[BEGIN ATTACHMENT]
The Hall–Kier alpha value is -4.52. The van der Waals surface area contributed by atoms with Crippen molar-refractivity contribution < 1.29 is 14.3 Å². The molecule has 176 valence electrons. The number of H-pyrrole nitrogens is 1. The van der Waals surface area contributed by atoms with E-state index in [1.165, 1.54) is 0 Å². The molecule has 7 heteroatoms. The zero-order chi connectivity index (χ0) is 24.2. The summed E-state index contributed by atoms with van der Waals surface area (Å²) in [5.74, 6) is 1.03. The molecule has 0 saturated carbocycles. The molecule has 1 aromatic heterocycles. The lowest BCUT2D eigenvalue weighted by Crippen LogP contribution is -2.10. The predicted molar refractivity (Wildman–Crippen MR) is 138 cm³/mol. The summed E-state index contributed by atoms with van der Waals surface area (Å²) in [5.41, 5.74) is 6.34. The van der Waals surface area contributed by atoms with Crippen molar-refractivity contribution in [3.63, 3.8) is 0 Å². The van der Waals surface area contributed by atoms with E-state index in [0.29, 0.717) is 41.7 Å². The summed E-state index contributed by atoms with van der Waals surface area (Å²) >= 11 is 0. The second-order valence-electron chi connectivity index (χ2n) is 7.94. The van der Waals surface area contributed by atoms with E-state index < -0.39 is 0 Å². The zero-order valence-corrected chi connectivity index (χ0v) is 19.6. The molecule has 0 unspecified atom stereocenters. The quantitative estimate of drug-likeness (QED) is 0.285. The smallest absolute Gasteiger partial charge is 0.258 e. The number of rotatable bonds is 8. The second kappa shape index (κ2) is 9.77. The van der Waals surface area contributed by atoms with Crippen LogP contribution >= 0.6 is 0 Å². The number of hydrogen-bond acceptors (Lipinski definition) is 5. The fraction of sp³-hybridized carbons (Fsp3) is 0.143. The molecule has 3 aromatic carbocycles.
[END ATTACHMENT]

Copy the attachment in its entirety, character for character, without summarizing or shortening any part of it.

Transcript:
The Hall–Kier alpha value is -4.52. The van der Waals surface area contributed by atoms with Crippen molar-refractivity contribution < 1.29 is 14.3 Å². The molecule has 176 valence electrons. The number of H-pyrrole nitrogens is 1. The van der Waals surface area contributed by atoms with E-state index in [1.165, 1.54) is 0 Å². The molecule has 7 heteroatoms. The zero-order chi connectivity index (χ0) is 24.2. The summed E-state index contributed by atoms with van der Waals surface area (Å²) in [5.74, 6) is 1.03. The molecule has 0 saturated carbocycles. The molecule has 1 aromatic heterocycles. The lowest BCUT2D eigenvalue weighted by Crippen LogP contribution is -2.10. The predicted molar refractivity (Wildman–Crippen MR) is 138 cm³/mol. The summed E-state index contributed by atoms with van der Waals surface area (Å²) in [5.41, 5.74) is 6.34. The van der Waals surface area contributed by atoms with Crippen molar-refractivity contribution in [3.63, 3.8) is 0 Å². The van der Waals surface area contributed by atoms with E-state index in [0.29, 0.717) is 41.7 Å². The summed E-state index contributed by atoms with van der Waals surface area (Å²) >= 11 is 0. The second-order valence-electron chi connectivity index (χ2n) is 7.94. The van der Waals surface area contributed by atoms with E-state index < -0.39 is 0 Å². The zero-order valence-corrected chi connectivity index (χ0v) is 19.6. The molecule has 0 unspecified atom stereocenters. The quantitative estimate of drug-likeness (QED) is 0.285. The smallest absolute Gasteiger partial charge is 0.258 e. The number of rotatable bonds is 8. The second kappa shape index (κ2) is 9.77. The van der Waals surface area contributed by atoms with Crippen LogP contribution >= 0.6 is 0 Å². The number of hydrogen-bond acceptors (Lipinski definition) is 5. The fraction of sp³-hybridized carbons (Fsp3) is 0.143. The molecule has 3 aromatic carbocycles.